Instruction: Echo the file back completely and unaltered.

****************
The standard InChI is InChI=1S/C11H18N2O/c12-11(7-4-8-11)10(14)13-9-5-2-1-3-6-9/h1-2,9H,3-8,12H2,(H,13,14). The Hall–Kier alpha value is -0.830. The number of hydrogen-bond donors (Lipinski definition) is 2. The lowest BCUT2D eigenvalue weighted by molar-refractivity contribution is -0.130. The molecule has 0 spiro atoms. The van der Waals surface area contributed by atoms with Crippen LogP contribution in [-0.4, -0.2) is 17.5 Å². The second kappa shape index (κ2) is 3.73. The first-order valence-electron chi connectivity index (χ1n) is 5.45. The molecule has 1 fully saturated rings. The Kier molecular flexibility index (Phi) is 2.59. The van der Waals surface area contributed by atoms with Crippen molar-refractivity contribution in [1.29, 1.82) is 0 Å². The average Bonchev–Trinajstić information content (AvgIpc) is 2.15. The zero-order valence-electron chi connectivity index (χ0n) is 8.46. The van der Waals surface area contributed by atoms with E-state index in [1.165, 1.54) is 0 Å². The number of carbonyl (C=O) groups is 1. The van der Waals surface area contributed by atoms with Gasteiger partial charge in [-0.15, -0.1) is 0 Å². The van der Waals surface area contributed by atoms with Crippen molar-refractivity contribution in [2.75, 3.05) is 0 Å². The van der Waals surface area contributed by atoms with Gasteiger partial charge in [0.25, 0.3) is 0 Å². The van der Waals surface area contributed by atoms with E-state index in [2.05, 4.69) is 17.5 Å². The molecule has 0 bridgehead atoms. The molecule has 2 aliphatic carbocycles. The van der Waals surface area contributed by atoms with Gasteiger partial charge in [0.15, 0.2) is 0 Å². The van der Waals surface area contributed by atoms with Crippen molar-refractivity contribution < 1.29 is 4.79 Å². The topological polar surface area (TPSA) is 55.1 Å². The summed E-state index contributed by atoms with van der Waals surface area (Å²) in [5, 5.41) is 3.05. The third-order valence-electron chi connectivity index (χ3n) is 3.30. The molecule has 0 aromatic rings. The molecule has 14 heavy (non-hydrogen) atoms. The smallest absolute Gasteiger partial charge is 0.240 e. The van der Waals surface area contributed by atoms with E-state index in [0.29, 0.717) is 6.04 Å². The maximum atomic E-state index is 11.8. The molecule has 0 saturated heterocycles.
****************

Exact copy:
The standard InChI is InChI=1S/C11H18N2O/c12-11(7-4-8-11)10(14)13-9-5-2-1-3-6-9/h1-2,9H,3-8,12H2,(H,13,14). The Hall–Kier alpha value is -0.830. The number of hydrogen-bond donors (Lipinski definition) is 2. The lowest BCUT2D eigenvalue weighted by molar-refractivity contribution is -0.130. The molecule has 0 spiro atoms. The van der Waals surface area contributed by atoms with Crippen LogP contribution in [-0.4, -0.2) is 17.5 Å². The second kappa shape index (κ2) is 3.73. The first-order valence-electron chi connectivity index (χ1n) is 5.45. The molecule has 1 fully saturated rings. The Kier molecular flexibility index (Phi) is 2.59. The van der Waals surface area contributed by atoms with Crippen molar-refractivity contribution in [1.29, 1.82) is 0 Å². The average Bonchev–Trinajstić information content (AvgIpc) is 2.15. The zero-order valence-electron chi connectivity index (χ0n) is 8.46. The van der Waals surface area contributed by atoms with E-state index in [1.165, 1.54) is 0 Å². The number of carbonyl (C=O) groups is 1. The van der Waals surface area contributed by atoms with Gasteiger partial charge in [-0.15, -0.1) is 0 Å². The van der Waals surface area contributed by atoms with Crippen molar-refractivity contribution in [2.75, 3.05) is 0 Å². The van der Waals surface area contributed by atoms with Gasteiger partial charge in [0.25, 0.3) is 0 Å². The van der Waals surface area contributed by atoms with E-state index in [2.05, 4.69) is 17.5 Å². The molecule has 0 bridgehead atoms. The molecule has 2 aliphatic carbocycles. The van der Waals surface area contributed by atoms with Gasteiger partial charge in [0.15, 0.2) is 0 Å². The van der Waals surface area contributed by atoms with Crippen molar-refractivity contribution < 1.29 is 4.79 Å². The topological polar surface area (TPSA) is 55.1 Å². The summed E-state index contributed by atoms with van der Waals surface area (Å²) in [5, 5.41) is 3.05. The third-order valence-electron chi connectivity index (χ3n) is 3.30. The molecule has 0 aromatic rings. The molecule has 14 heavy (non-hydrogen) atoms. The smallest absolute Gasteiger partial charge is 0.240 e. The van der Waals surface area contributed by atoms with E-state index in [0.29, 0.717) is 6.04 Å². The maximum atomic E-state index is 11.8. The molecule has 0 saturated heterocycles.